The unveiling of a new draft Missoula Downtown Master Plan last month presents downtown residents, workers and visitors with a vision of a vibrant urban core that both preserves its unique history and adapts to the modern needs of a growing populace. It’s the result of hours of community meetings and public input — with more than 1,000 individuals participating in various planning events during the weeklong public design workshop in January alone — and there remains plenty of time and opportunity to weigh in before a final draft is completed.
As these ambitious plans wend their way to final approval, the looming question is how to pay for them.
As a community, Missoulians may all agree that, say, electric streetcars would make a good addition to downtown transportation options, or that more parking garages are needed. But the burden of paying for most public amenities falls almost entirely on the backs of property taxpayers, and in recent years, it’s become clear Missoula cannot continue to rely on this time-worn tax system.
That’s why any realistic discussion about making substantial improvements to Missoula’s urban infrastructure — streets, sidewalks or parking spaces — ought to include due consideration of how to more equitably pay for them.
Unfortunately, current funding options are limited.
The Montana Legislature recently approved a statewide infrastructure package that contains some money for local projects, but it’s not nearly enough to take care of all the needs in every community, and almost certainly will not help Missoula realize its entire downtown vision. The most recent report produced for the Montana Infrastructure Coalition determined that repairing just the highest-priority water and wastewater infrastructure in the state would cost about $1.5 billion. The same report noted that the Montana Department of Transportation pegged the costs of new construction and maintaining existing Montana roads and bridges at about $14.8 billion through 2022. The 2019 Legislature provided funding for $2.7 billion in infrastructure projects.
Meanwhile, a local option sales tax remains a nonstarter, having been shot down once again in the most recent legislative session. Although “resort towns” such ast Whitefish and Gardiner are allowed to collect a resort tax of up to 3%, generating millions of dollars to help defray the wear and tear on local infrastructure from legions of out-of-town tourists, communities with populations of more than 5,500 are still not allowed to make use of this option under current state law, and there appears to be little appetite to change that at the state level.
So it’s up to local government, private businesses and nonprofits to work together with state and federal agencies to identify Missoula’s most critical infrastructure needs, now and in the future, and hash out a plan to pay for important projects. To that end, the new Missoula Downtown Master Plan is an indispensable guide that ensures these various entities are all working off the same page and toward the same goals.
Missoula’s current downtown master plan is about 10 years old, and while it contains some goals that have yet to be met, it’s safe to say that the downtown and surrounding areas are flourishing in large part thanks to this guiding document. The new draft plan notes that the current Master Plan recommendations “resulted in more than $850 million in private and public investment within the Downtown area.”
Indeed, the past decade has seen a boom in downtown activity, from new development to enhanced public facilities such as accessible sidewalks, new parking structures and modernized parking meters.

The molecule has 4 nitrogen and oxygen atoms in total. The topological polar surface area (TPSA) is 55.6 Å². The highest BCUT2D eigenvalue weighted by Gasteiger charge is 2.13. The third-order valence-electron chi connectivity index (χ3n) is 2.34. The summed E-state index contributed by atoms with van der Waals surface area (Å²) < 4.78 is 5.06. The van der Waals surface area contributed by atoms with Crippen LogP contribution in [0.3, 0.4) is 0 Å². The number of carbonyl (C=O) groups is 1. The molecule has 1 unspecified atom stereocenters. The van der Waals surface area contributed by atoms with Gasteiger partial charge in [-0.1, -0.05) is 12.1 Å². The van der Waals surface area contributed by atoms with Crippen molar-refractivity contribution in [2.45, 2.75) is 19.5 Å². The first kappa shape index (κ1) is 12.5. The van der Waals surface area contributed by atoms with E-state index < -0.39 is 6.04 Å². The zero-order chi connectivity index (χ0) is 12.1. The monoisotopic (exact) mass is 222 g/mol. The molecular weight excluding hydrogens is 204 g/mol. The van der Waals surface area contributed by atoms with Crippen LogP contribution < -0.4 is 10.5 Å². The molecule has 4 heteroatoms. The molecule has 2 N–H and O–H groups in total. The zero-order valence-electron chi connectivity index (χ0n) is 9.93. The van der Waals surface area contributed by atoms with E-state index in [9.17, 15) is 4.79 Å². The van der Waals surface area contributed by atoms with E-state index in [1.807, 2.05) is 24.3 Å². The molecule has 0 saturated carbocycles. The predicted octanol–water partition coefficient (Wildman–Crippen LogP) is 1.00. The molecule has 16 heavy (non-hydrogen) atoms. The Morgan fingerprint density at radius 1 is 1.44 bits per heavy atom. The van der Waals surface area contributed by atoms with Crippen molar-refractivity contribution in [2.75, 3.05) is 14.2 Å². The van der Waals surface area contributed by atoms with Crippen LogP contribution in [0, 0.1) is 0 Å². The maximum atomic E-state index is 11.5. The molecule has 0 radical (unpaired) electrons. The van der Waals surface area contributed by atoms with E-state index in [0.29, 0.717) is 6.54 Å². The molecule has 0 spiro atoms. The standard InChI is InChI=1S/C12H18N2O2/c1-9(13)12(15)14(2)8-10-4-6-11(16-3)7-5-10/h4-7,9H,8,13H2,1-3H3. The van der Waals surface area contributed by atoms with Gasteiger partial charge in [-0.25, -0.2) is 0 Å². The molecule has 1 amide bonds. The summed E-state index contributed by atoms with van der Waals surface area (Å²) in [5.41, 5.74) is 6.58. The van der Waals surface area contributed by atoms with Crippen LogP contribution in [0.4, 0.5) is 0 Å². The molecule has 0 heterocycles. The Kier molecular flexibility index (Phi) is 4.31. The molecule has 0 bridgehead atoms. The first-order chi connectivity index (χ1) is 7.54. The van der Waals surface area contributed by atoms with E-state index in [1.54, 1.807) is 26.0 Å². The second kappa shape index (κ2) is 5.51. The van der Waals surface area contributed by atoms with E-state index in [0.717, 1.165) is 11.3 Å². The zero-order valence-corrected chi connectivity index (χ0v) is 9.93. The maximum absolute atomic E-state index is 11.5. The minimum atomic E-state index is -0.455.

What will the next decade bring? It’s up to Missoulians to decide. The 300-plus page draft plan contains a range of intriguing ideas:
• Parking remains high on the public radar. The report devotes more than 30 pages to different parking solutions, from building new parking garages on the Hip Strip and near the railroad tracks to instituting a parking tax.
• Convert the one-way streets to two-way avenues.
• Add trees, landscaping and outdoor seating.
• Encourage murals and building design that “activates the alleys,” opening them up for small shops, galleries, etc.
• The report also notes a number of ways to encourage people to use alternative transportation to free up parking, from shuttles to a streetcar or trolley.
• Develop surface parking lots or single-story buildings into multi-story buildings while preserving historic façades.
• Encourage a greater mix of uses. Jason King, senior project director and principal at consultant Dover, Kohl & Partners, noted that Missoula zoning currently discourages mixed uses in many places.
• Add a Caras Park gateway feature at the intersection of West Front and Ryman streets.
• Enhance river access points and areas under bridges with “way finding” signage, and replace some pavement with brick pavers, possibly including designs that pay homage to beaded patterns used by Native American tribes in western Montana.
The full draft plan is available online at https://missoulasdowntownmasterplan.com. The process of putting together the new plan kicked off last October with a series of community meetings hosted by the Downtown Missoula Partnership. If strong community buy-in continues, a final version could be in place before the end of this year.
When asked recently to vote on whether the draft plan on “on the right track,” a crowd at the Wilma Theatre said “yes,” with 66% doing so “with high confidence” and another 23% doing so with low confidence. Another 7% were not sure and only 4% voted “no.” These strong approval numbers point to a strong plan. But it’s easier to support a certain projects when the costs are obscure.
The draft downtown plan is bold and creative. Missoula must be equally bold and creative in coming up with solid way to pay for this vision.